Not So Hypothetical II

Donna Wentworth
Copyfight: the politics of IP

October 17, 2002

On the advice of one very good lawyer, I've removed a direct link to the purloined transcripts mentioned below [ ], linking instead only to Aaron's page [ ]. I'm wondering: does this makes me just as guilty as 2600 News [ ]?

On the theme of open information [ ], Andrew Raff [ ] and Alice of A Mad Tea Party [ ] are deliberating: [ ] what would happen if courts were to publish their opinions in open format?

Update, sent from Aaron Silverstein [ ] (& Matt Haughey [ ]): Transcribing Justice: A Reno v. ACLU War Story [ ] (1997). It reads:

In a recent decision striking down censorship provisions of the Communications Decency Act as unconstitutional, the Supreme Court declared in Reno v. ACLU that the Internet represented "a new marketplace of ideas."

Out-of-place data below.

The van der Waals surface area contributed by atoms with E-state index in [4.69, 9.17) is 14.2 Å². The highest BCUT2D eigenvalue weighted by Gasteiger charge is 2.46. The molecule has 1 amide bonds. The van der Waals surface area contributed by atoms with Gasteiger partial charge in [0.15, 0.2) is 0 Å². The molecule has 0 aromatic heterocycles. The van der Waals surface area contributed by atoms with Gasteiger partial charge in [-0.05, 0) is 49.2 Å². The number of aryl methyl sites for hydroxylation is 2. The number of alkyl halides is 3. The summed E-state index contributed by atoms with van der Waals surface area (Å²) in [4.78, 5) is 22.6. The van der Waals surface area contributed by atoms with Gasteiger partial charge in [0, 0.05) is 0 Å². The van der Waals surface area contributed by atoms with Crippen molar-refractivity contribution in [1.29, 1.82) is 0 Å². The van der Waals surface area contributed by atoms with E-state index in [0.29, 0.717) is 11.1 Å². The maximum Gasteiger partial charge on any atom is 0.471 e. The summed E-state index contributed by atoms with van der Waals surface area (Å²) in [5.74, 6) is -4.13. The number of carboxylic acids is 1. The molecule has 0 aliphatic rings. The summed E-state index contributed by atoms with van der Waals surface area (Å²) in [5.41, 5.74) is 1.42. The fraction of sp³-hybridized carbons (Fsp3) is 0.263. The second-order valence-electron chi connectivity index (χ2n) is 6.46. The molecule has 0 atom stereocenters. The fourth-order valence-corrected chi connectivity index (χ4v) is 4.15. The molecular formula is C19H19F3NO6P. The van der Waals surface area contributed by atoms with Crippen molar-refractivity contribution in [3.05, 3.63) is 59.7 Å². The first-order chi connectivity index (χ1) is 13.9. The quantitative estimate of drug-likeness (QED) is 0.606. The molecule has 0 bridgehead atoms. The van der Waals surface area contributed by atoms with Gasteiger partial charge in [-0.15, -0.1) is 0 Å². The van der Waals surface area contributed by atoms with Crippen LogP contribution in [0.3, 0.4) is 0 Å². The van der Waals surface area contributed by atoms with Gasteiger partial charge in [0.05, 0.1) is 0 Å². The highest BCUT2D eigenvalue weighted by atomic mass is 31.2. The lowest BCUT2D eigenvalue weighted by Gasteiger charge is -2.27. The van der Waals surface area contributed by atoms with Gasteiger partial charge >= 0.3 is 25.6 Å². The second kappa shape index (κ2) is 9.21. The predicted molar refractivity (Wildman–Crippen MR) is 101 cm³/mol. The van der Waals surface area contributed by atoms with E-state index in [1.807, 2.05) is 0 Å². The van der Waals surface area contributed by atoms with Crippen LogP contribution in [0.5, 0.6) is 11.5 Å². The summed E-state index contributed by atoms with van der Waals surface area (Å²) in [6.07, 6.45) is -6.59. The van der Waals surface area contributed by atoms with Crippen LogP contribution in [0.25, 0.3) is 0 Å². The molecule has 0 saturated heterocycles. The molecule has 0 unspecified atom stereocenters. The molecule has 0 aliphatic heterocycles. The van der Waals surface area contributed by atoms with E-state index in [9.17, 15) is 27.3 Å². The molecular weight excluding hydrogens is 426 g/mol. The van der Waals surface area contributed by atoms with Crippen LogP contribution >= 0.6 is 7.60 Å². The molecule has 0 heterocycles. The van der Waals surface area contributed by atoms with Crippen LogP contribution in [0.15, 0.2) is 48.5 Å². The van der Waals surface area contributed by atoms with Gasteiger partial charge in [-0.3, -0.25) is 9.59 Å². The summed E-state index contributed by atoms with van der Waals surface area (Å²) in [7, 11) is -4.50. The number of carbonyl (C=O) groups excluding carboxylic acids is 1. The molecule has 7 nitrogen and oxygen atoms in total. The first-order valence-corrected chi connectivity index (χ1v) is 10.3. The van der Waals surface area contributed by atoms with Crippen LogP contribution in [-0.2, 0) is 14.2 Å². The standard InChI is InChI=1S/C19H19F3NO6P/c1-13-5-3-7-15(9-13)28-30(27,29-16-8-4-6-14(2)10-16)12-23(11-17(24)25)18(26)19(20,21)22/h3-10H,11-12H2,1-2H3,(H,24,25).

But don't expect that virtual marketplace to include in-demand fresh transcripts of Supreme Court oral arguments, writes Carl Kaplan in CyberLaw Journal, a new column from The New York Times' CyberTimes website.

In a paradoxical footnote to the CDA case, Alderson Reporting Co., Inc., the Washington, D.C.-based company that has an exclusive contract to tape-record Supreme Court oral arguments and sell official transcripts, has recently decided to restrict buyers of the transcripts from posting them on the Web.

That's rough.

Copyright 2002